The new Netflix documentary series Making a Murderer has captivated the nation, with hordes of citizens now trying to get Steven Avery and Brendan Dassey released from prison. Just two days after the series debuted on December 18, a petition was formed on the WhiteHouse.gov website, asking President Barack Obama to issue a Presidential pardon for Steven Avery. Earlier today, the White House issued an official response to the petition, revealing that he does not have the authority to grant such a pardon. Here's an excerpt from the White House's response.
"The U.S. Constitution grants the power of clemency to the President: 'The President ... shall have Power to Grant Reprieves and Pardons for Offenses against the United States.' This clemency authority empowers the President to exercise leniency towards persons who have committed federal crimes. Under the Constitution, only federal criminal convictions, such as those adjudicated in the United States District Courts, may be pardoned by the President. In addition, the President's pardon power extends to convictions adjudicated in the Superior Court of the District of Columbia and military court-martial proceedings. However, the President cannot pardon a state criminal offense. Since Steven Avery and Brendan Dassey are both state prisoners, the President cannot pardon them. A pardon in this case would need to be issued at the state level by the appropriate authorities."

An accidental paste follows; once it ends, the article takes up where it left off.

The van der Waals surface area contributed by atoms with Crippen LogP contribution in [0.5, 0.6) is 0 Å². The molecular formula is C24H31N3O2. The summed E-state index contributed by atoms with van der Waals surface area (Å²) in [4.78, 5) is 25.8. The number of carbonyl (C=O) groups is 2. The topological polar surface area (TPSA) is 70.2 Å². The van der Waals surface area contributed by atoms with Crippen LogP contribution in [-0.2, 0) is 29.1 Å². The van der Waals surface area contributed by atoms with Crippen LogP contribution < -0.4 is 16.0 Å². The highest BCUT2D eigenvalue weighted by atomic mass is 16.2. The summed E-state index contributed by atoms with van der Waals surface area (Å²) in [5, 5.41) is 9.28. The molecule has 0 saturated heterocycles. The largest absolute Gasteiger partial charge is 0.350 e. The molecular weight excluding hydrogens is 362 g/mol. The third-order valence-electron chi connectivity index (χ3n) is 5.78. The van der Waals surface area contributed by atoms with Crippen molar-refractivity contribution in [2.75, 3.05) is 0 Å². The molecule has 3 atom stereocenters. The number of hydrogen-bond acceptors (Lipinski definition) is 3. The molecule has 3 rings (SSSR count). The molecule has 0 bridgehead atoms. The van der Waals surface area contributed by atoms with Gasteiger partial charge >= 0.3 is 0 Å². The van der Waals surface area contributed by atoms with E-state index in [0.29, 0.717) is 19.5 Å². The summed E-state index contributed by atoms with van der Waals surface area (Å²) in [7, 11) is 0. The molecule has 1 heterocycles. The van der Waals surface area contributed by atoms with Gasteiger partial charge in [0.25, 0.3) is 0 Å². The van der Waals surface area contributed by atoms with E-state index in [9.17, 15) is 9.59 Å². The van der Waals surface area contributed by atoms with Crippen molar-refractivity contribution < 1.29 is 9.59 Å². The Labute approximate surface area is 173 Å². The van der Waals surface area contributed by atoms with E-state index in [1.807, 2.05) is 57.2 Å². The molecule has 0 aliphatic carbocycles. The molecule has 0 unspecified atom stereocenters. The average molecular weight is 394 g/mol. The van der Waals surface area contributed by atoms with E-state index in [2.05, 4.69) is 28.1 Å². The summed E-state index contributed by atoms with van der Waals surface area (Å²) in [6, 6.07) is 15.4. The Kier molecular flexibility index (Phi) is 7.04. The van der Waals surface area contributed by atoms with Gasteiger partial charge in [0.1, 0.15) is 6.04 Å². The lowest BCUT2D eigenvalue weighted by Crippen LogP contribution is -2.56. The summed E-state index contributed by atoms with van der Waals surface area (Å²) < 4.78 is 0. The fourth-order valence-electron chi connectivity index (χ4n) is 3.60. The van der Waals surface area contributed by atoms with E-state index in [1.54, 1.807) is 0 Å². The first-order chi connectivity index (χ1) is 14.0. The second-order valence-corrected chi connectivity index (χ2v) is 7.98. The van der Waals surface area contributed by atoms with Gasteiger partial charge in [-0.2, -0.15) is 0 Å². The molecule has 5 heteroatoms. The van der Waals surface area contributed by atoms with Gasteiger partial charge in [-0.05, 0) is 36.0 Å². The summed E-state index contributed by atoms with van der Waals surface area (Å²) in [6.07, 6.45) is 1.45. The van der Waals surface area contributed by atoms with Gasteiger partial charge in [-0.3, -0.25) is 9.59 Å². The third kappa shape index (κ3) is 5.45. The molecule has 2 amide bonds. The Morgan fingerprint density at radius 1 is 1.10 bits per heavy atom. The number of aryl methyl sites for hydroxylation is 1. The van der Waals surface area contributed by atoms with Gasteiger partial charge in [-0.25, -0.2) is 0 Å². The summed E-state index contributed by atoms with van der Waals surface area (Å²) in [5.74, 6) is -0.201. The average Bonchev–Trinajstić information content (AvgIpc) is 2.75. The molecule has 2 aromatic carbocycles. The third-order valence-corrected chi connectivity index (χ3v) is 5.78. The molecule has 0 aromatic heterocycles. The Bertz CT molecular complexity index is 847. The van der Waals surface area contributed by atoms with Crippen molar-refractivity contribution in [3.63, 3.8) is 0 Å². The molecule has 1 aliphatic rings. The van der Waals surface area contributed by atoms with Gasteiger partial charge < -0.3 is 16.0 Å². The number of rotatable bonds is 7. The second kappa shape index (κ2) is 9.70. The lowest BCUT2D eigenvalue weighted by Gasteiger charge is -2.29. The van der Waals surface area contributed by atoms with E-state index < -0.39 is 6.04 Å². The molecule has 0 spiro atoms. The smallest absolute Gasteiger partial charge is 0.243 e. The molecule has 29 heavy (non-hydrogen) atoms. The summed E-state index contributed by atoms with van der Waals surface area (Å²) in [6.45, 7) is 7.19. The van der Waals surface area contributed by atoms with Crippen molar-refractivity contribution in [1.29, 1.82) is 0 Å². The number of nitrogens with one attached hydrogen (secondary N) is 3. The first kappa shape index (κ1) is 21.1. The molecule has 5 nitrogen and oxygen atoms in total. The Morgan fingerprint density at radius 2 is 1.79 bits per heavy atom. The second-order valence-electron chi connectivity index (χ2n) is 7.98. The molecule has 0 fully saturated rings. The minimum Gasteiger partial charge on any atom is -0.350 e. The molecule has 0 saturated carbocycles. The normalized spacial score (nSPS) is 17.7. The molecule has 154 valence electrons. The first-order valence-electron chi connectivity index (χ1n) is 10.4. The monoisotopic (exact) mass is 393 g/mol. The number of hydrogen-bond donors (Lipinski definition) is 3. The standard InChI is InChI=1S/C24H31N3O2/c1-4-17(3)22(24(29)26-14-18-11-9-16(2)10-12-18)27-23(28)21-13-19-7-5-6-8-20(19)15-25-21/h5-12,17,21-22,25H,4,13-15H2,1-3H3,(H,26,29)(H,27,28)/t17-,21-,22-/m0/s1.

President Obama's White House's policy is to respond to any petition on the WhiteHouse.gov website that has more than 100,000 signatures. The Steven Avery petition has amassed over 129,000 signatures since it was launched on December 20. Both Steven Avery and Brendan Dassey were found guilty in 2007 for the 2005 murder of photographer Theresa Halbech, and they are both currently serving life sentences.
Making a Murderer, a 10-episode TV series, was filmed over a 10-year period, covering this case from the beginning. Before he was convicted of murdering Theresa Halbech, Steven Avery was wrongfully convicted for a sexual assault in 1985, and he spent 18 years in prison, before new DNA evidence exonerated him and he was finally released. Making a Murderer filmmakers Laura Ricciardi and Moira Demos recently revealed that a juror in the case reached out to them and said the juror believes Avery was framed and proven not guilty.
We reported earlier today that Investigation Discovery is airing a new special later this month entitled Front Page: The Steven Avery Special. The special will provide viewers with critical details surrounding the case, to better inform viewers in light of the nearly 300,000 people calling for the release of Avery. What do you think about these new details? Do you think Steven Avery will ever find justice?